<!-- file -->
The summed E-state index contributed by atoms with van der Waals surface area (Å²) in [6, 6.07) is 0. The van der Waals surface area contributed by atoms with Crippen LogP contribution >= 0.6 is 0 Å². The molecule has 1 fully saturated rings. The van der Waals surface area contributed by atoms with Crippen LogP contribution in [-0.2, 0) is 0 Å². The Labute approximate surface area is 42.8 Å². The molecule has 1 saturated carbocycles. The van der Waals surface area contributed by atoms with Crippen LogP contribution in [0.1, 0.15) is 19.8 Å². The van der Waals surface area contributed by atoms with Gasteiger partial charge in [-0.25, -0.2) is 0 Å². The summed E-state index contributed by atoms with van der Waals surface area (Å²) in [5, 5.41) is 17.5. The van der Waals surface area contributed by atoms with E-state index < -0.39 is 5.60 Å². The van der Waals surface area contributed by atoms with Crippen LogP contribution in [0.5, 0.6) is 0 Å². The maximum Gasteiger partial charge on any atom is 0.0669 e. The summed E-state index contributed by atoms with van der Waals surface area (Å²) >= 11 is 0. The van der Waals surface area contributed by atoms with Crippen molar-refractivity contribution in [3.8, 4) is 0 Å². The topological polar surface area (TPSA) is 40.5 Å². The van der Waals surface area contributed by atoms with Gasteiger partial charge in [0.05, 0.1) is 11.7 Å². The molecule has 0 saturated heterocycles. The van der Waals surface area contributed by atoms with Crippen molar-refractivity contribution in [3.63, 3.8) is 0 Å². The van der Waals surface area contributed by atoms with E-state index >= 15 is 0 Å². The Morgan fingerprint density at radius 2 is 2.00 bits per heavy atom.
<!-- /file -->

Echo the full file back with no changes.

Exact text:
The summed E-state index contributed by atoms with van der Waals surface area (Å²) in [6, 6.07) is 0. The van der Waals surface area contributed by atoms with Crippen LogP contribution >= 0.6 is 0 Å². The molecule has 1 fully saturated rings. The van der Waals surface area contributed by atoms with Crippen LogP contribution in [-0.2, 0) is 0 Å². The Labute approximate surface area is 42.8 Å². The molecule has 1 saturated carbocycles. The van der Waals surface area contributed by atoms with Crippen LogP contribution in [0.1, 0.15) is 19.8 Å². The van der Waals surface area contributed by atoms with Gasteiger partial charge in [-0.25, -0.2) is 0 Å². The summed E-state index contributed by atoms with van der Waals surface area (Å²) in [5, 5.41) is 17.5. The van der Waals surface area contributed by atoms with E-state index < -0.39 is 5.60 Å². The van der Waals surface area contributed by atoms with Crippen LogP contribution in [0.5, 0.6) is 0 Å². The maximum Gasteiger partial charge on any atom is 0.0669 e. The summed E-state index contributed by atoms with van der Waals surface area (Å²) >= 11 is 0. The van der Waals surface area contributed by atoms with Crippen molar-refractivity contribution in [3.8, 4) is 0 Å². The topological polar surface area (TPSA) is 40.5 Å². The van der Waals surface area contributed by atoms with Gasteiger partial charge in [0.05, 0.1) is 11.7 Å². The molecule has 0 saturated heterocycles. The van der Waals surface area contributed by atoms with Crippen molar-refractivity contribution in [3.63, 3.8) is 0 Å². The van der Waals surface area contributed by atoms with E-state index >= 15 is 0 Å². The Morgan fingerprint density at radius 2 is 2.00 bits per heavy atom.